This week I’m writing about food. A general passion of mine. I will forego gifts, clothes, even museum tickets if yummy food is at stake. Some people enjoy the activities or the shopping while the travel, I, on the other hand, prioritize les repas. But very rarely have the expensive meals (few and far between) or even the delicious solo dessert enjoyed in front of a monument or park, those have not been the great food moments. Nope, the ones I remember most are the brief moments of a shared package of store bought cookies, the extra apple purchased for a stranger, me, on a train, the simple dinners of pasta shared at a large, filled table.
Food has always held an important place in each culture. It’s where we meet, where we break bread, share the day, develop our own culture, introduce and make war or peace, it can connect in ways that few other shared experiences can. Nothing proves this more than in the little, poor moments. There’s the quotation from the New Testament Christian text, echoed before and after by many other similar sentiments, “It is better to eat a crust of bread in peace, than a grand feast with enemies.” And what a powerful statement that is. Below I share just a few of these moments. These are excerpted from my travel journals.
Mfangano Island, Kenya
For dinner, I had meat for the first time in 3+ years. Well, fish, actually. Not sure I could stomach red meat or chicken, but the fish was served w/ugali and stewed cabbage, all of it was delicious. Yunis, the mother, asked me what I did and didn’t eat, and started talking about other volunteers who only ate “greens” and how she didn’t understand that. So I felt really and I said I didn’t eat meat.
“But fish, yes?”
“Uh, I haven’t for awhile, but I try it.” Slight regret already.
I attempted to explain that the meat in the States and elsewhere isn’t like here, it’s full of hormones and antibiotics, but all this was irrelevant to her it seemed. We prayed before dinner, a genuine giving of thanks, and I prayed with them. I added a silent prayer to the fish, thanking it for it’s sacrifice. Eating with them felt like the right thing to do. It was full of respect and in fact, had I refused, would have been the opposite. So I ate.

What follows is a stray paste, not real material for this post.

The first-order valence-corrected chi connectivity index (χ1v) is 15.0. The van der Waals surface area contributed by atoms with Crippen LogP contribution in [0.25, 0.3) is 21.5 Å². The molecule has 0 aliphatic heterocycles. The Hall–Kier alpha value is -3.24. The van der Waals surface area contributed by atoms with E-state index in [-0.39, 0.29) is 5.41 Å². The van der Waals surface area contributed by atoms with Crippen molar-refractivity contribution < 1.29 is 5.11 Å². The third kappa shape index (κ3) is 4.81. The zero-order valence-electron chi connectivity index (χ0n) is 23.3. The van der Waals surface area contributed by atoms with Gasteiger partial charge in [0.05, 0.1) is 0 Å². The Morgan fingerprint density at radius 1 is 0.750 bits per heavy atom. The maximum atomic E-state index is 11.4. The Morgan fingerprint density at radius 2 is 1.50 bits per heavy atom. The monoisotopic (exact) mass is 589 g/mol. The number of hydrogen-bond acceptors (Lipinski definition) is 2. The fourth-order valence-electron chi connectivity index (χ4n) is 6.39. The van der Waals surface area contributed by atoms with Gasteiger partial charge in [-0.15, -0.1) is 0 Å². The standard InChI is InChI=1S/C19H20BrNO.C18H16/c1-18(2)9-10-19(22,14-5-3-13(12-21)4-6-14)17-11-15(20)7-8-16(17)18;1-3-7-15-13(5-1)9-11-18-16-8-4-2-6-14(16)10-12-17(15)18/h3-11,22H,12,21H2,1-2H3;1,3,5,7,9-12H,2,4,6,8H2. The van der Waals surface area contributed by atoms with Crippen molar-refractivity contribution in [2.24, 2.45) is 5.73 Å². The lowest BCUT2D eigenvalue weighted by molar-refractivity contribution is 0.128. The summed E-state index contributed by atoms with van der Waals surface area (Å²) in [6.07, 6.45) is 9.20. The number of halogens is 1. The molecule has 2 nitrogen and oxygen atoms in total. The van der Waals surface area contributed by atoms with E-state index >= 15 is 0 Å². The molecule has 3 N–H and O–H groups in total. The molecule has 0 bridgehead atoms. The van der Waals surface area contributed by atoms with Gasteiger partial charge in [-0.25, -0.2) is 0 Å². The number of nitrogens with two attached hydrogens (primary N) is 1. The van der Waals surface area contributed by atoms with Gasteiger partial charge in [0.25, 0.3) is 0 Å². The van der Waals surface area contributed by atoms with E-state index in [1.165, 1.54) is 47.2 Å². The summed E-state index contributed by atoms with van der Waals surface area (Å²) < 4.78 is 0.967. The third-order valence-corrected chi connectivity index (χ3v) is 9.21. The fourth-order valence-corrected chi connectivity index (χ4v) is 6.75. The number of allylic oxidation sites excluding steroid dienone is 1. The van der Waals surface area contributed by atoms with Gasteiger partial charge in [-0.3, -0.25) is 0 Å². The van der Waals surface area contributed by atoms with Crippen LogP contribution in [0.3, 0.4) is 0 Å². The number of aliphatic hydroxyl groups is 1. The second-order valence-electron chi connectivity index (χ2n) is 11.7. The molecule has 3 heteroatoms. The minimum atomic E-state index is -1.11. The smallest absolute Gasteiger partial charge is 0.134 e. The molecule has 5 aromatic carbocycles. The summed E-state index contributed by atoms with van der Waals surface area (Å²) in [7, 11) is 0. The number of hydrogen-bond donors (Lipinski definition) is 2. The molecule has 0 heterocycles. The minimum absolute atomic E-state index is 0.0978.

We’ve been eating breakfast in the guesthouse kitchen every morning. The cute Nepali hostess makes amazing vegan breads, crepes, and potato-heavy curries. We sit and sip tea on the floor pillows and read The Himalayan newspaper, smudgey ink and all. Chatting with whomever happens to be taking their breakfast at the same time. Two college Aussie’s trekking to Everest Base Camp (EBC). A Holland jazz teacher.
The owner told us about the earthquakes, how their house stood through the shaking, but they spent many nights under the rain and stars on the street outside “Stars, no rain and very happy. But rain made very hard.”
St. Julien de Genevois, just outside Geneva, on the French side
Tuesdays the maid comes, and we had a nice chat over her lunch and my tea. She’s a slight lady, who at first glance appears much younger than she really is. Up close you can see the wear and tear of life on her. She has a calm, but kind aura about her. Invited me to share her sandwich, a simple repas of cheese and yoghurt, wrapped in cellophane. It reminds me me of a school lunch I would have packed up and brought myself.
We sat there talking about how it’s hard to learn French (but complementing each other on our skills), my textured, multi-colored wool pullover and her maids uniform stark contrasts to the black marble and stainless steel appliances of the modern kitchen. Our laughter and her warmth filling the large, empty apartment where we both work. She laments about how hard it is here in France, but how money is much better here than in Portugal, where she’s immigrated from with her family.
“Very lucky to have nice family, they are good,” she tells me. “Not all are good.”
I’ve been very fortunate to meet many people, to extend and be extended a veritable encyclopedia of foods from around the world. These are the moments when my emotions have turned from loneliness and uncertainty, to feeling welcomed and accepted. The gift of offering food transcends language barriers and shows, even if only a brief moment, a connection from one human being to another.